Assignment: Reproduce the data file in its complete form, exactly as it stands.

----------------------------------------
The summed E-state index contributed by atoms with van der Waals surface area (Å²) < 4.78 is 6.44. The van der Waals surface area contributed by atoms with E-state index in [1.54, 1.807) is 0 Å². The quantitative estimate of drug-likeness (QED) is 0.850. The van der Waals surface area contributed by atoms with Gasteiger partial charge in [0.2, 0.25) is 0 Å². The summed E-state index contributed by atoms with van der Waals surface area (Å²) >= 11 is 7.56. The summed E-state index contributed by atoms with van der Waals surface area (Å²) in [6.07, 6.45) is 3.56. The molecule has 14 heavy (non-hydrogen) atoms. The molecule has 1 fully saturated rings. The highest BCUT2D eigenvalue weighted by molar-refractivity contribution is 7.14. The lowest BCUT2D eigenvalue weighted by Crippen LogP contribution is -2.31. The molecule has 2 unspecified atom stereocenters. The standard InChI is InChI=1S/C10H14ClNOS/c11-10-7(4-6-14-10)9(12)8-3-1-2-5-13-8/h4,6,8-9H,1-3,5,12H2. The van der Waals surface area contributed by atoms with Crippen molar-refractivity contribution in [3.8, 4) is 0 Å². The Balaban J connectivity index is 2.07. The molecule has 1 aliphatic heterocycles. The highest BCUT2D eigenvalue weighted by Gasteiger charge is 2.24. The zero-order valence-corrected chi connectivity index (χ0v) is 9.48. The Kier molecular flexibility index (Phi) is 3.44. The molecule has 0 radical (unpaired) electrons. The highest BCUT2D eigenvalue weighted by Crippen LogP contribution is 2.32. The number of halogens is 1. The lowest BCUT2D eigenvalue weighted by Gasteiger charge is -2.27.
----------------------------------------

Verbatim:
The summed E-state index contributed by atoms with van der Waals surface area (Å²) < 4.78 is 6.44. The van der Waals surface area contributed by atoms with E-state index in [1.54, 1.807) is 0 Å². The quantitative estimate of drug-likeness (QED) is 0.850. The van der Waals surface area contributed by atoms with Gasteiger partial charge in [0.2, 0.25) is 0 Å². The summed E-state index contributed by atoms with van der Waals surface area (Å²) >= 11 is 7.56. The summed E-state index contributed by atoms with van der Waals surface area (Å²) in [6.07, 6.45) is 3.56. The molecule has 14 heavy (non-hydrogen) atoms. The molecule has 1 fully saturated rings. The highest BCUT2D eigenvalue weighted by molar-refractivity contribution is 7.14. The lowest BCUT2D eigenvalue weighted by Crippen LogP contribution is -2.31. The molecule has 2 unspecified atom stereocenters. The standard InChI is InChI=1S/C10H14ClNOS/c11-10-7(4-6-14-10)9(12)8-3-1-2-5-13-8/h4,6,8-9H,1-3,5,12H2. The van der Waals surface area contributed by atoms with Crippen molar-refractivity contribution in [3.8, 4) is 0 Å². The Balaban J connectivity index is 2.07. The molecule has 1 aliphatic heterocycles. The highest BCUT2D eigenvalue weighted by Gasteiger charge is 2.24. The zero-order valence-corrected chi connectivity index (χ0v) is 9.48. The Kier molecular flexibility index (Phi) is 3.44. The molecule has 0 radical (unpaired) electrons. The highest BCUT2D eigenvalue weighted by Crippen LogP contribution is 2.32. The number of halogens is 1. The lowest BCUT2D eigenvalue weighted by Gasteiger charge is -2.27.